If you often takes naps during the day to recharge your energy levels, you might want to pull your head out from under the covers!
A new meta-analysis presented at the American College of Cardiology's (ACC) Annual Scientific Session suggests that people who take regular naps have an increased risk of type 2 diabetes and heart problems. For the full findings, read on…
Study links daytime f... ››› more
Who would've ever guessed that poor gut health can result in more serious health conditions, such as cardiovascular disease and mental disorders?
Scientists are only just beginning to understand the microbiome; all of your microbes' genes. What they recently discovered is that you don't have to be experiencing gastrointestinal symptoms to have poor micrbiome health.
Read on for eight chronic... ››› more
Scientists from the Max Planck Institute of Psychiatry in Munich, Germany may have found a new way to treat diabetes mellitus - a group of diseases that result in too much sugar in the blood.
In a new study, they found that a stress protein found in muscle has an effect that promotes the blood sugar disorder. They believe that this finding could pave the way to a completely new treatment approa... ››› more
You already know that people with type 2 diabetes are advised to follow a low-salt diet. But here's something you've never heard of before: Eating too much salt can actually increase your risk of developing the condition in the first place!
As it turns out, consuming less of the white granular stuff doesn't only help you lower your blood pressure, subsequently reducing your risk of heart attack... ››› more
A body of research suggests that eating breakfast is key to maintaining a healthy weight, humming metabolism and good overall health. Now, a new small study published in the Journal of Physiology has found that eating a substantial morning meals also lowers your risk of type 2 diabetes and cardiovascular disease.
The study demonstrate that eating breakfast directly affects how fat cells functio... ››› more
For most people, stress is simply annoying. If you have diabetes, it can be dangerous. That's because your blood sugar levels rise when your stress levels are high.
When you're under stress, you may need to take more insulin or other medications to stabilise your blood sugar levels. Being sick or physically injured can do the same. And your response to stress can make things even worse…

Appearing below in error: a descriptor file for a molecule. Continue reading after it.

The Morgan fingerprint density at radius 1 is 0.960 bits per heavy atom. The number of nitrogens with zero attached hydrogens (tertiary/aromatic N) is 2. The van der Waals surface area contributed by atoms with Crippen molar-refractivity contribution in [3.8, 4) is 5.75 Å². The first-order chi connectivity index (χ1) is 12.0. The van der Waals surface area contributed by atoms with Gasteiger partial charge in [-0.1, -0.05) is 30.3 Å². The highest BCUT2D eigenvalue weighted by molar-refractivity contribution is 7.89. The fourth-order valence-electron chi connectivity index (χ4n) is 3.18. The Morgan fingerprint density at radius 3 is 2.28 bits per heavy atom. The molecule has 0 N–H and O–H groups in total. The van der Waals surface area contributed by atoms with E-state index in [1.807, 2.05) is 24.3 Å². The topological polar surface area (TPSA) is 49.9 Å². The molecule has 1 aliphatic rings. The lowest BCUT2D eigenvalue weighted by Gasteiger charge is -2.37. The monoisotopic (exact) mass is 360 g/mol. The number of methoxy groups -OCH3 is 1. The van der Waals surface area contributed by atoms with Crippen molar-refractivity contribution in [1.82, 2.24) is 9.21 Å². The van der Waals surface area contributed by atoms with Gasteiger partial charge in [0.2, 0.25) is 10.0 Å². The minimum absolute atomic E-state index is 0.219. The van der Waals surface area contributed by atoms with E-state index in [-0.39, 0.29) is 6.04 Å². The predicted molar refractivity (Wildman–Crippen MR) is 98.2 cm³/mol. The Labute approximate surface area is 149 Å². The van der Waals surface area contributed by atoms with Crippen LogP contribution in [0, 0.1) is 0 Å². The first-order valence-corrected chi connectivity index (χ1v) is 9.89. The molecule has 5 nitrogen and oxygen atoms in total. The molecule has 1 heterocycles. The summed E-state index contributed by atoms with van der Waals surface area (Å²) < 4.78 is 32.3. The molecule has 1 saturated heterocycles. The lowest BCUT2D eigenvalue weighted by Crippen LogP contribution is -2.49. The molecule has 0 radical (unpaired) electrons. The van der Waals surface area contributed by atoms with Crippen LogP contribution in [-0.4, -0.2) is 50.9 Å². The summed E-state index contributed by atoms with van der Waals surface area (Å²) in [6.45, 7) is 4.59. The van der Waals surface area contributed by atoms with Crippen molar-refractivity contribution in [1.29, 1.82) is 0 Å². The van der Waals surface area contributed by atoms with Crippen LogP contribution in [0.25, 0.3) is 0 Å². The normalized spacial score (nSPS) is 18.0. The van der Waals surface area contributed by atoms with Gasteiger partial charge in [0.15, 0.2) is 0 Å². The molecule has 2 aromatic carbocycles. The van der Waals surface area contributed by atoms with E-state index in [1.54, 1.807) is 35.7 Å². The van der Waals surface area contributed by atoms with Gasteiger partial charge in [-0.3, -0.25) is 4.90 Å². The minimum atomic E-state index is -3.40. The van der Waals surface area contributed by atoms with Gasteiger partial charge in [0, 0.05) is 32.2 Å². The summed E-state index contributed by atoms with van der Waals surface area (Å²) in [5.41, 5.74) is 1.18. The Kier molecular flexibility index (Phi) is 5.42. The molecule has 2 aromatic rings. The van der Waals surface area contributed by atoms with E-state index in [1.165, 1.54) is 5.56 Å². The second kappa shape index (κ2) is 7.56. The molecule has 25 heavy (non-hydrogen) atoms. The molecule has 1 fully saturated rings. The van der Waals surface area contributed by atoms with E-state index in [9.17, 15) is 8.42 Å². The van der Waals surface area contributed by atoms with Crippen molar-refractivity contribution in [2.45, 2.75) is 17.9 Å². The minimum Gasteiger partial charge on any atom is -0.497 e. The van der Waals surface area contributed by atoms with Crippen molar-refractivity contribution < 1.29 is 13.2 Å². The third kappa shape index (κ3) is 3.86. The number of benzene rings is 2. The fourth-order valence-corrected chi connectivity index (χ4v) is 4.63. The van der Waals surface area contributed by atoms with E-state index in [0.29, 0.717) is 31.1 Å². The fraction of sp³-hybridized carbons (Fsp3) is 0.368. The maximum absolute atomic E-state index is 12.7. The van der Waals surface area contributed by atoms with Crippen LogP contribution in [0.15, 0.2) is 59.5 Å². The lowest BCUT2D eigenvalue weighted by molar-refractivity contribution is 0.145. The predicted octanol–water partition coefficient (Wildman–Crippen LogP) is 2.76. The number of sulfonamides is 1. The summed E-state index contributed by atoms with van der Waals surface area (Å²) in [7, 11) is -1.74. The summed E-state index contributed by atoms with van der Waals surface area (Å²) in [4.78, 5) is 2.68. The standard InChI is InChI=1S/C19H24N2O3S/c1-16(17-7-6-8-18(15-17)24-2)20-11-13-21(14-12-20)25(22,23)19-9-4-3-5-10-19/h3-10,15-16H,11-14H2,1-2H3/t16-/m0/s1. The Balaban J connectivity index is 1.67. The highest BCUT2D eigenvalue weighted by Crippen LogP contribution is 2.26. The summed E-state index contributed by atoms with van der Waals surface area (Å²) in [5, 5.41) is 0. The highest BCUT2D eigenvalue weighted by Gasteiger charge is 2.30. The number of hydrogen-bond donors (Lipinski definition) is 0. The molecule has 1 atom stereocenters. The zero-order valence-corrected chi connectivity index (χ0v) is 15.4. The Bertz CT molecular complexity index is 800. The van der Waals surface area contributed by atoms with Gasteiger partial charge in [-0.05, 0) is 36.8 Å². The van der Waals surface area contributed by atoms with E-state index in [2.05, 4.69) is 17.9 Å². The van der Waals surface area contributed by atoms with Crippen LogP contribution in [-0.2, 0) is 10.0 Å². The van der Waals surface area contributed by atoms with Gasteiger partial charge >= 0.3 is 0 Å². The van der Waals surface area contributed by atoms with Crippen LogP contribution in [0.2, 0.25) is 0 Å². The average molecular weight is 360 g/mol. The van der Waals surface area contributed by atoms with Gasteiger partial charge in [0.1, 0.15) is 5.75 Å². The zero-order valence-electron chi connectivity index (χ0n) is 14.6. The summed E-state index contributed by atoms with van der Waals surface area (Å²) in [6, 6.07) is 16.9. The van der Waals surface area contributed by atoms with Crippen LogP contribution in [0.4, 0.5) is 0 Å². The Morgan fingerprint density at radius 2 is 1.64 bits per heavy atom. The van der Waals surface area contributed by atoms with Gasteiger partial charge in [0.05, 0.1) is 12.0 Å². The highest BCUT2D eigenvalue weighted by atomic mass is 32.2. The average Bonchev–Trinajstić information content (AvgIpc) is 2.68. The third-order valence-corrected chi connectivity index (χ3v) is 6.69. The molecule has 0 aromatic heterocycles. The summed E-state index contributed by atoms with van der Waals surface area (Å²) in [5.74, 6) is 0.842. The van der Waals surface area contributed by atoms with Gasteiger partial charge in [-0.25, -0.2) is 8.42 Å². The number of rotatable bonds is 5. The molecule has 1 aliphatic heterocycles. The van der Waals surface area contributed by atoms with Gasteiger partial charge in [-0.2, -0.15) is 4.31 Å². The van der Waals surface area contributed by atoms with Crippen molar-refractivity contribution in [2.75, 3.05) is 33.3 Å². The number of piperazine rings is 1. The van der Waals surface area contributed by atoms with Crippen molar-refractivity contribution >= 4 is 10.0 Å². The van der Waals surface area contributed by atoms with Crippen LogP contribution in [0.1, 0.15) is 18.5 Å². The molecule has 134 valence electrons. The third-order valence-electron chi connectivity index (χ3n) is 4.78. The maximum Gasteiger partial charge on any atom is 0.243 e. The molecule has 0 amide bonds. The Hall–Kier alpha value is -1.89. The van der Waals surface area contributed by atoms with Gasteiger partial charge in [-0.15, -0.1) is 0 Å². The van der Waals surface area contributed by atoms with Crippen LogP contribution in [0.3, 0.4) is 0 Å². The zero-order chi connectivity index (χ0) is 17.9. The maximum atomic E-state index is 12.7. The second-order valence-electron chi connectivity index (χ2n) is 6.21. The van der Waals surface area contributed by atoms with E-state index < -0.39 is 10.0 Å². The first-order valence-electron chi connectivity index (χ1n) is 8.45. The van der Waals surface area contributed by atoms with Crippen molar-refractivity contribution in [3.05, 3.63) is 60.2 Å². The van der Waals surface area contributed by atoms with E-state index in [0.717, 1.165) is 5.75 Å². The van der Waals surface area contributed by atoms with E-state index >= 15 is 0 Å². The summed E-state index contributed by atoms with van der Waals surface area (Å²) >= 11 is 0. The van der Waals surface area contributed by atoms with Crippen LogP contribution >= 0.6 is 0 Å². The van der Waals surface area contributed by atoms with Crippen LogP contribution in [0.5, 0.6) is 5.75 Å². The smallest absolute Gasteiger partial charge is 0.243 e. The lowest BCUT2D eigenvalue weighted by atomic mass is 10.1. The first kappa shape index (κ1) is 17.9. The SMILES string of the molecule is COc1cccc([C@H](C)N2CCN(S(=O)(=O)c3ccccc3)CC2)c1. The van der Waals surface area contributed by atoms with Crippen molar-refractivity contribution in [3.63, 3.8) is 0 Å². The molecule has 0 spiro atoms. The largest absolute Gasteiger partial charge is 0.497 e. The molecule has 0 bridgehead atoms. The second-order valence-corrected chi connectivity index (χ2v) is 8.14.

Fo... ››› more
Approximately 3.5 million South Africans - that's around 6% of the population - suffer from type 2 diabetes.
Diagnoses are on the rise and the blood sugar disease has quickly become one of the most common reasons for a visit to the doctor. It's no wonder diabetes is being called an epidemic!
Curious about how type 2 diabetes can affect your body? Read on…
Our unhealthy lifestyles can b... ››› more
Can you believe that an estimated 86 million people in the United States alone have prediabetes - a condition in which your blood sugar levels are elevated, but not high enough for type 2 diabetes diagnosis? Well, it's true.
Furthermore, about 29 million Americans have type 1 or type 2 diabetes - and eight million of them don't even know it. While there's no magic way to prevent prediabetes or ... ››› more
The US Food and Drug Administration (FDA) has approved a new injectable drug for adults with type 2 diabetes called Adlyxin (lixisenatide).
The once-daily injection is to be used in combination with a diabetic diet and regular exercise to keep patients' blood sugar levels steady.
Keep reading for more information that can help reduce the risk of type 2 diabetes-related complications such as... ››› more
Eating more antioxidant-rich foods can help lower your risk of type 2 diabetes, according to a new study published in Diabetologia, the journal of the European Association for the Study of Diabetes.
This effect is contributed by fruit, vegetables, tea and other hot beverages as well as moderate consumption of alcohol. Keep reading for the full findings…
Previous studies have tied eating fr... ››› more
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